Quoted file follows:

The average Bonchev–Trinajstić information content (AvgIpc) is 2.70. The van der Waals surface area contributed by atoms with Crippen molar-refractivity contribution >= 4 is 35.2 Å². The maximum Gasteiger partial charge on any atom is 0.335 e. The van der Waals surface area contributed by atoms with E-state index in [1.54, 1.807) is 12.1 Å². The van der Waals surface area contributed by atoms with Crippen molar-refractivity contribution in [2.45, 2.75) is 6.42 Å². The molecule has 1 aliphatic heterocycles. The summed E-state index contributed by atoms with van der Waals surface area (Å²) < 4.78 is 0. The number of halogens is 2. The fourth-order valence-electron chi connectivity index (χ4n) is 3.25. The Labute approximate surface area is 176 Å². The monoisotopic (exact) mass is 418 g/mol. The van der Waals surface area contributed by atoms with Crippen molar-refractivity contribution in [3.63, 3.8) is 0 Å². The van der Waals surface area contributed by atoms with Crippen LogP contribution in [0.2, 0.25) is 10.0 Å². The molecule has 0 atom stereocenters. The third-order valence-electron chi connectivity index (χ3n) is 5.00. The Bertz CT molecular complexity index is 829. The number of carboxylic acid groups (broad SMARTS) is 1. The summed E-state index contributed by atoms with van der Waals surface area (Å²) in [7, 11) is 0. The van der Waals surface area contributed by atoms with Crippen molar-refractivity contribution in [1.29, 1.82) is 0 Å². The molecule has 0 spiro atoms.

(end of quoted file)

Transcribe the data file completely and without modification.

The average Bonchev–Trinajstić information content (AvgIpc) is 2.70. The van der Waals surface area contributed by atoms with Crippen molar-refractivity contribution >= 4 is 35.2 Å². The maximum Gasteiger partial charge on any atom is 0.335 e. The van der Waals surface area contributed by atoms with E-state index in [1.54, 1.807) is 12.1 Å². The van der Waals surface area contributed by atoms with Crippen molar-refractivity contribution in [2.45, 2.75) is 6.42 Å². The molecule has 1 aliphatic heterocycles. The summed E-state index contributed by atoms with van der Waals surface area (Å²) < 4.78 is 0. The number of halogens is 2. The fourth-order valence-electron chi connectivity index (χ4n) is 3.25. The Labute approximate surface area is 176 Å². The monoisotopic (exact) mass is 418 g/mol. The van der Waals surface area contributed by atoms with Crippen molar-refractivity contribution in [3.63, 3.8) is 0 Å². The van der Waals surface area contributed by atoms with Crippen LogP contribution in [0.2, 0.25) is 10.0 Å². The molecule has 0 atom stereocenters. The third-order valence-electron chi connectivity index (χ3n) is 5.00. The Bertz CT molecular complexity index is 829. The number of carboxylic acid groups (broad SMARTS) is 1. The summed E-state index contributed by atoms with van der Waals surface area (Å²) in [7, 11) is 0. The van der Waals surface area contributed by atoms with Crippen molar-refractivity contribution in [1.29, 1.82) is 0 Å². The molecule has 0 spiro atoms.